Unions Hurt Young Workers
March 4, 2003
Over the past 30 years, unemployment rates in some European countries have jumped from around 3 percent to nearly 11 percent. This rising unemployment is concentrated among young and old workers, as well as women. Some economists say that unions are to blame.
According to an analysis of data from 17 countries from 1960 to 1996 -- after controlling for demographic factors, country effects and institutional factors -- researchers have found:
- More union involvement in setting wages significantly decreases the employment rate of young and older individuals as compared to prime-age workers.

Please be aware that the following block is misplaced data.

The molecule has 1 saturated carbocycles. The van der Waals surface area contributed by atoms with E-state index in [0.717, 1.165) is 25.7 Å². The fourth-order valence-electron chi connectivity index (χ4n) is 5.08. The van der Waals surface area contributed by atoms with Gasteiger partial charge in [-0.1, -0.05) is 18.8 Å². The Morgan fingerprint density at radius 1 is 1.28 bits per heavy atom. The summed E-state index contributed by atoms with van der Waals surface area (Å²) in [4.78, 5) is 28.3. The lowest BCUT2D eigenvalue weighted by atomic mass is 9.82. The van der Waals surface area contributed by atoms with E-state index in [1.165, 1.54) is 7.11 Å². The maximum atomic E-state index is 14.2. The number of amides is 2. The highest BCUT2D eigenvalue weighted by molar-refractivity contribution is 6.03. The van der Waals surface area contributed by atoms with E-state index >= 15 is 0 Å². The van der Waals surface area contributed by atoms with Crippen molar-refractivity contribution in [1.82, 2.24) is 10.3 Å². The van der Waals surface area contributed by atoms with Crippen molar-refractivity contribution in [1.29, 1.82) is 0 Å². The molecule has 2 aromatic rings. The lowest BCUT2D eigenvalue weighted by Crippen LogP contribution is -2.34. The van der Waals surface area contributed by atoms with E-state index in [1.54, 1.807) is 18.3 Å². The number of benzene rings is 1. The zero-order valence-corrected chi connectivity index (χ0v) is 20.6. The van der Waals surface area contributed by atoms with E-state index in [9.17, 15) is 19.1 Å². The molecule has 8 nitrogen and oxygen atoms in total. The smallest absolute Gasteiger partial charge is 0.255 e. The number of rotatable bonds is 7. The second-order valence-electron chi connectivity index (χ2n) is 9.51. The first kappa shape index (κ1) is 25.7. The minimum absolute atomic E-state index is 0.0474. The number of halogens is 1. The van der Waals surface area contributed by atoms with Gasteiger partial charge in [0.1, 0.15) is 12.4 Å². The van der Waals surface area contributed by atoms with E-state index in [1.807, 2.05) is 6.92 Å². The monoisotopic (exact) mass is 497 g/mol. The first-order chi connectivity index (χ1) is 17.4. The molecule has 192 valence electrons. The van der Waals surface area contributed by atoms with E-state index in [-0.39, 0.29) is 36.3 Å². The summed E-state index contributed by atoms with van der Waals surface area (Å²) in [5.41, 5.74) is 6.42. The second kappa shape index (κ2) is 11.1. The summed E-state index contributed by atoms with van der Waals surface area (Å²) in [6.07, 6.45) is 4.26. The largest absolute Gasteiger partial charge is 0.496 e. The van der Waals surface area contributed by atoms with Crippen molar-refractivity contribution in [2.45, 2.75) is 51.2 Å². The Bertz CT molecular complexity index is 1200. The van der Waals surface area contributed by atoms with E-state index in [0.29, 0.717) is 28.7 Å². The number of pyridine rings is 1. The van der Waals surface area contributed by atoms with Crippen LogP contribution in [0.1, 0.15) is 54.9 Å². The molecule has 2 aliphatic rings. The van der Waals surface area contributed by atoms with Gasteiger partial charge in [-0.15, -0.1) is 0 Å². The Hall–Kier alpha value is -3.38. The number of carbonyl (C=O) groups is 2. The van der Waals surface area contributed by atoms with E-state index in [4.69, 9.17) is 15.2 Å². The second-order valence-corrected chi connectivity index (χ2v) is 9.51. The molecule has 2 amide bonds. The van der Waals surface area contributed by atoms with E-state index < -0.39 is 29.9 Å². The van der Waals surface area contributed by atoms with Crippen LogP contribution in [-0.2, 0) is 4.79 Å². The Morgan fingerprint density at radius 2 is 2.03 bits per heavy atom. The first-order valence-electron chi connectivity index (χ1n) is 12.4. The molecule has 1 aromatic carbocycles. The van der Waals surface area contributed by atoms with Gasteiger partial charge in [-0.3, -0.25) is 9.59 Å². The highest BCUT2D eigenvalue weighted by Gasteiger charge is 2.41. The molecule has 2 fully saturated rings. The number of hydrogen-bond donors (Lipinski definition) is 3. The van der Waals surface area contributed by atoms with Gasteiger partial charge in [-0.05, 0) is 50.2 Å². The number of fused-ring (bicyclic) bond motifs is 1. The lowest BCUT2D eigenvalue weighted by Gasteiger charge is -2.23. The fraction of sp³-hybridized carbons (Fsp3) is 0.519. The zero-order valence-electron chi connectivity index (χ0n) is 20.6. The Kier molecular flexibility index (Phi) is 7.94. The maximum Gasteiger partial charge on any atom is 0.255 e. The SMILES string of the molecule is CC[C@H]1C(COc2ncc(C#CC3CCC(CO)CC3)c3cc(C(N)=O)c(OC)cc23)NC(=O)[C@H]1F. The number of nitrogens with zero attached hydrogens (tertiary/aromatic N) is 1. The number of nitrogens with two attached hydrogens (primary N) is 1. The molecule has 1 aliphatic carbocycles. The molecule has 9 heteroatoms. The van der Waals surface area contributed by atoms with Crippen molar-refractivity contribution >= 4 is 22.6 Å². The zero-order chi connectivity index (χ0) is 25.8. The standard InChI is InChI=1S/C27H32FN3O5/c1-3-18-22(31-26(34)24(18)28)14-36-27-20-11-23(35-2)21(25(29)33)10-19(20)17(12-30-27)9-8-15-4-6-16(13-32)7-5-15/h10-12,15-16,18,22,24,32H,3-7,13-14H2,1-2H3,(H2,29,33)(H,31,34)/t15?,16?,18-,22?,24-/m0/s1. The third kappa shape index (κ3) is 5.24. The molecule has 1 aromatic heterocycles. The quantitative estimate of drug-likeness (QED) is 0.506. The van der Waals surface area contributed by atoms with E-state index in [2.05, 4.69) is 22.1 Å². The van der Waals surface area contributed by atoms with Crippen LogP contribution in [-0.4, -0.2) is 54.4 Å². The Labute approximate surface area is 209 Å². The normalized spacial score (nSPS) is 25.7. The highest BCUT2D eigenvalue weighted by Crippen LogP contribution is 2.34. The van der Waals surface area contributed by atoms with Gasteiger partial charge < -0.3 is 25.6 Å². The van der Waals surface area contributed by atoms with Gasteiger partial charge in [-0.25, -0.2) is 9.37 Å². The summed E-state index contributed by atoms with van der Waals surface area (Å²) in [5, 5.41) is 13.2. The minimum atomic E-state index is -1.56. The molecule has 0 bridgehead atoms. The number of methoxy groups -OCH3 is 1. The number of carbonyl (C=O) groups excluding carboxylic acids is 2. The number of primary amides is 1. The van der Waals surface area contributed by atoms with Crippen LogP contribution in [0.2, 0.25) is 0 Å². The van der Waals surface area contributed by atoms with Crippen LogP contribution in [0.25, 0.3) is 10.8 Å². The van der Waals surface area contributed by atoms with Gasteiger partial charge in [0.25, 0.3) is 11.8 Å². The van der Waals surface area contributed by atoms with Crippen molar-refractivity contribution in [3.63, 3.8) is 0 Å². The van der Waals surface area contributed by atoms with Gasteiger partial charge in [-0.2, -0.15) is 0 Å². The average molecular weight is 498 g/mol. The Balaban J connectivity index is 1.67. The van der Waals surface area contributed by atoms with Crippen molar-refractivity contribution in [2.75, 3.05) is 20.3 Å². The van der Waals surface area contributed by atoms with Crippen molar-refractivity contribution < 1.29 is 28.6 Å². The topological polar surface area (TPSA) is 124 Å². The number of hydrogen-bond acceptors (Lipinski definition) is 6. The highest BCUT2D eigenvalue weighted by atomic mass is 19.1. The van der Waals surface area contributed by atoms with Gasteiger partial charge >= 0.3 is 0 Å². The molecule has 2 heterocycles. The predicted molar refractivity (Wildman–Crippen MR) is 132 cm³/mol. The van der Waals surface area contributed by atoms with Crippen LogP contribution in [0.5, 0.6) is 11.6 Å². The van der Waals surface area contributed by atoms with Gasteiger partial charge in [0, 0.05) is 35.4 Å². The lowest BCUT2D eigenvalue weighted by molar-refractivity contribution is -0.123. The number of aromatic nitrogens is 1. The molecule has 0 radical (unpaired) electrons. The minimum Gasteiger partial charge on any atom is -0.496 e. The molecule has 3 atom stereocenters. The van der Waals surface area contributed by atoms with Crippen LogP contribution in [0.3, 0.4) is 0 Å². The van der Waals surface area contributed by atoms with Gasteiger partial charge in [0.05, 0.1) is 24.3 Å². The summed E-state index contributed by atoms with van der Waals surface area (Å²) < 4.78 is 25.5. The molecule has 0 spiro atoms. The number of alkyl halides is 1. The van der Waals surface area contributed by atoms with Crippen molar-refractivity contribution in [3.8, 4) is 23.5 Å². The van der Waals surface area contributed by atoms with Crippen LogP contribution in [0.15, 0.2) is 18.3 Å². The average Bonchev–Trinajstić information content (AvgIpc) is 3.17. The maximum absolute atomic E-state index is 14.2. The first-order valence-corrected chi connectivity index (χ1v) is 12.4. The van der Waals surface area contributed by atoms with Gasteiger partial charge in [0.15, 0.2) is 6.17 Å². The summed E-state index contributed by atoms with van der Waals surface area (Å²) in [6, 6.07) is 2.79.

- Additionally, it raises female unemployment relative to male unemployment.
Researchers theorize that prime-age workers accept greater unemployment for higher wages. Consequently, the unions attempt to focus unemployment on groups where it is less costly.
These groups are likely to be youth, older individuals and women, all of whom have more extensive nonmarket uses of time than prime age males do: household work for women, schooling for youth and retirement for older individuals.
Source: Marie Bussing-Burks, "Whose Employment is Affected by Unions?" NBER Digest, December 2002; based upon Giuseppe Bertola, Francine Blau and Lawrence Kahn, "Labor Market Institutions and Demographic Employment Patterns," Working Paper 9043, July 2002, National Bureau of Economic Research..
For NBER Digest text
For NBER abstract
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